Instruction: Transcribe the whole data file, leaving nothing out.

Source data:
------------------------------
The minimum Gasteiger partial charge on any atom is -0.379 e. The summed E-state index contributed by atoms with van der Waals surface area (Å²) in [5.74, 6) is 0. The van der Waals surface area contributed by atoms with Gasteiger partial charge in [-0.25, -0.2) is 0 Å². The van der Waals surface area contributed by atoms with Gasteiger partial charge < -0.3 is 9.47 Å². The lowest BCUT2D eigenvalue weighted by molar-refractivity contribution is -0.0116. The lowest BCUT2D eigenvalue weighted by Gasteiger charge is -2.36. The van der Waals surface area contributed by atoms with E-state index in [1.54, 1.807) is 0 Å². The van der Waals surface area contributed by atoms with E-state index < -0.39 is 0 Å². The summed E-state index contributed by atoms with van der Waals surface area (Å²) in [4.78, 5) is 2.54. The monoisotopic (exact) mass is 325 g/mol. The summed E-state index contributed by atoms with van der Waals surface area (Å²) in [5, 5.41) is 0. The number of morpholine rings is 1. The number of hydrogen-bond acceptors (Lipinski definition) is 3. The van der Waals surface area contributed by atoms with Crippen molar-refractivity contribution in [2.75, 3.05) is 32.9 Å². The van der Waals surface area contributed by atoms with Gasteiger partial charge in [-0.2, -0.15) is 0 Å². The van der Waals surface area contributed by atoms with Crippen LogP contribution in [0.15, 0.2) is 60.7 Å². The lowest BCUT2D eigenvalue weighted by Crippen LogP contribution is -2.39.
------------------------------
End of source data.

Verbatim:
The minimum Gasteiger partial charge on any atom is -0.379 e. The summed E-state index contributed by atoms with van der Waals surface area (Å²) in [5.74, 6) is 0. The van der Waals surface area contributed by atoms with Gasteiger partial charge in [-0.25, -0.2) is 0 Å². The van der Waals surface area contributed by atoms with Gasteiger partial charge < -0.3 is 9.47 Å². The lowest BCUT2D eigenvalue weighted by molar-refractivity contribution is -0.0116. The lowest BCUT2D eigenvalue weighted by Gasteiger charge is -2.36. The van der Waals surface area contributed by atoms with E-state index in [1.54, 1.807) is 0 Å². The van der Waals surface area contributed by atoms with E-state index < -0.39 is 0 Å². The summed E-state index contributed by atoms with van der Waals surface area (Å²) in [4.78, 5) is 2.54. The monoisotopic (exact) mass is 325 g/mol. The summed E-state index contributed by atoms with van der Waals surface area (Å²) in [5, 5.41) is 0. The number of morpholine rings is 1. The number of hydrogen-bond acceptors (Lipinski definition) is 3. The van der Waals surface area contributed by atoms with Crippen molar-refractivity contribution in [2.75, 3.05) is 32.9 Å². The van der Waals surface area contributed by atoms with Gasteiger partial charge in [-0.2, -0.15) is 0 Å². The van der Waals surface area contributed by atoms with Crippen LogP contribution in [0.15, 0.2) is 60.7 Å². The lowest BCUT2D eigenvalue weighted by Crippen LogP contribution is -2.39.